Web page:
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Think You Might Have Long COVID? These Experts Can Help

August 08, 2022

If you think you might have long COVID, you’re not alone. Weeks and months after a COVID infection, more than one out of 10 people continue to experience symptoms — or develop brand-new ones. These patients find support and relief at Hartford HealthCare’s COVID Recovery Center. You can too.

> Call the COVID Recovery Center at 860.827.3200.

Who Can Be Affected by Long COVID?

Since opening in fall 2020, Hartford HealthCare’s COVID Recovery Center has cared for about 2,000 patients. These individuals call the center because they’re struggling with any number of symptoms, ranging from inconvenient to debilitating.

“I had a nurse who was so affected by fatigue, PTSD and myalgia after COVID, she stopped working,” says Subramani Seetharama, MD, the center’s clinical lead. “I saw a professional soccer player who developed palpitations and dizziness, and he would almost pass out from the moment he got on the soccer field. A young individual who worked in a hospital developed blood clots, and suddenly had trouble walking.”

The center sees a particularly high number of patients between the ages of 45 and 50, full-time workers and many front-line health workers. There have been more women than men. Many patients have underlying risk factors like asthma, diabetes or obesity.

But long COVID symptoms can strike outside of those trends, too.

“We’re seeing long COVID symptoms in people of all ages and backgrounds, including healthy individuals without any medical risk factors,” says Dr. Seetharama. “Most individuals were never hospitalized. Even a mild COVID infection can cause long COVID.”

When to Call Hartford HealthCare’s COVID Recovery Center

Call the COVID Recovery Center if you’re experiencing persistent symptoms four weeks or more after testing positive for COVID.

Symptoms can include:

  • Lungs and heart:
    • Shortness of breath.
    • Cough.
    • Chest pains.
    • Rapid heartbeat.
  • Neurological (brain):
    • A hard time with concentration and memory.
    • Brain fog.
    • Fatigue.
    • Sleep issues.
    • Dizziness.
    • Headache.
    • Blurred vision.
    • Tinnitus, or a constant ringing in your ear.
    • Loss of smell and taste.
    • Seizures.
    • Anxiety.
    • Depression.
  • Stomach:
    • Stomach pain.
    • Diarrhea.
  • Other symptoms:
    • Generalized muscle aches.
    • Joint pain.
    • Fever.

“Even if you’re not sure whether your symptoms are related to COVID, give us a call,” says Dr. Seetharama. “We can help you find out what’s going on, and point you toward the care you need.”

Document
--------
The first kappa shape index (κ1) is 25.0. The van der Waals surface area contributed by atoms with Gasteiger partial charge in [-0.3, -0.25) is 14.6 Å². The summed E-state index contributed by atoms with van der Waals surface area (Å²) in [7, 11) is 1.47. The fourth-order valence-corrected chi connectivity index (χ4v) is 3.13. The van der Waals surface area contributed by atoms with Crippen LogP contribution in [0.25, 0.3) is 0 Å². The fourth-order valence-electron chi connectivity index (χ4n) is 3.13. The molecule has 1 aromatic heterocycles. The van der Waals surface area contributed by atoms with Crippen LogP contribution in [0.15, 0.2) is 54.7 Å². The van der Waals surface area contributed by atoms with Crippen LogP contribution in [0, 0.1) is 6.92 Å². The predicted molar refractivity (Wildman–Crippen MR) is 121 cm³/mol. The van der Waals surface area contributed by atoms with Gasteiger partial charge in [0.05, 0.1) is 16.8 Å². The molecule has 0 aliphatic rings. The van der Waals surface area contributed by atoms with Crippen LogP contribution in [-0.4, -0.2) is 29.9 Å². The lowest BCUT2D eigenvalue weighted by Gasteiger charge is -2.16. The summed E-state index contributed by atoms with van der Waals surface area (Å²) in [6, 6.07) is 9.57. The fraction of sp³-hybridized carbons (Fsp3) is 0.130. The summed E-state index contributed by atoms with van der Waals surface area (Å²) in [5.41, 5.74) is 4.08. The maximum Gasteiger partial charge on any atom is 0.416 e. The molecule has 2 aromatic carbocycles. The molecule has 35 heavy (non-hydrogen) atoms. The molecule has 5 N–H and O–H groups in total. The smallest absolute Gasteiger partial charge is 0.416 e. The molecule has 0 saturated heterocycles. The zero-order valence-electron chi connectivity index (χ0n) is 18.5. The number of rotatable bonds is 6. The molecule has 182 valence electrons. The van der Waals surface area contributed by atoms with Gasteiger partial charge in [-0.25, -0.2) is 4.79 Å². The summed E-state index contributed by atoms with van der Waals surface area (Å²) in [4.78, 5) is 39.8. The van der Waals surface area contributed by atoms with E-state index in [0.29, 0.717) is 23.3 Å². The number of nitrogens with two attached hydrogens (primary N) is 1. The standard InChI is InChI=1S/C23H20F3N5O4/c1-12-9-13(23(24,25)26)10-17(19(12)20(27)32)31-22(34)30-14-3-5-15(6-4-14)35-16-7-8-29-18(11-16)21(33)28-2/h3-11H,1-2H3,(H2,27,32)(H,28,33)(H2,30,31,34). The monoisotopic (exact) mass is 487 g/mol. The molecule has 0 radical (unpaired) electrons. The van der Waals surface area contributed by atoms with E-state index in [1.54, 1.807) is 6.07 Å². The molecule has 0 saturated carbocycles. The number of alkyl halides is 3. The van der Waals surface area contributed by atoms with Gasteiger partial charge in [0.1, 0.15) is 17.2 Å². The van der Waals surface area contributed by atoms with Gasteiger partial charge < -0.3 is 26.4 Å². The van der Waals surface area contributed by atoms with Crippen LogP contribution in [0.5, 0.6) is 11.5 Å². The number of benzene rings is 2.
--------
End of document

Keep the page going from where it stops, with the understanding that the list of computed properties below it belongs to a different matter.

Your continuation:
How the Center Can Help COVID Long-Haulers

Current research suggests that up to 85% of people who experience lingering COVID symptoms get better in 12 months. That might be good news long-term, but during those long months, it’s crucial that they get the right support.

“We see patients who are worried they’ll never be able to do the things they used to do. Their symptoms are affecting their work, their income, their daily physical and psychological wellbeing and relationships,” says Dr. Seetharama.

With one phone call, the COVID Recovery Center connects COVID long-haulers with specialists who understand their unique symptoms, ranging from heart and lung experts to neurologists, rheumatologists, and behavioral health professionals.

These experts can guide patients to the right diagnostic testing to find answers. Just as importantly, they connect them with clinical support to treat their symptoms – like pulmonary care for shortness of breath, speech therapy to address brain fog, and physical therapy to rebuild strength and balance.

After working with the Center’s speech therapists, one college student was able to overcome debilitating brain fog and return to school. Countless patients have found relief from anxiety, sleep dysfunction and post traumatic stress disorder (PTSD). Others have been treated for heart and lung conditions that could have caused permanent damage.

“Dealing with lingering COVID symptoms can be an isolating, scary experience. We provide individuals with the education and support they need to get through this,” says Dr. Seetharama. “We’re glad we can provide some relief for these patients.”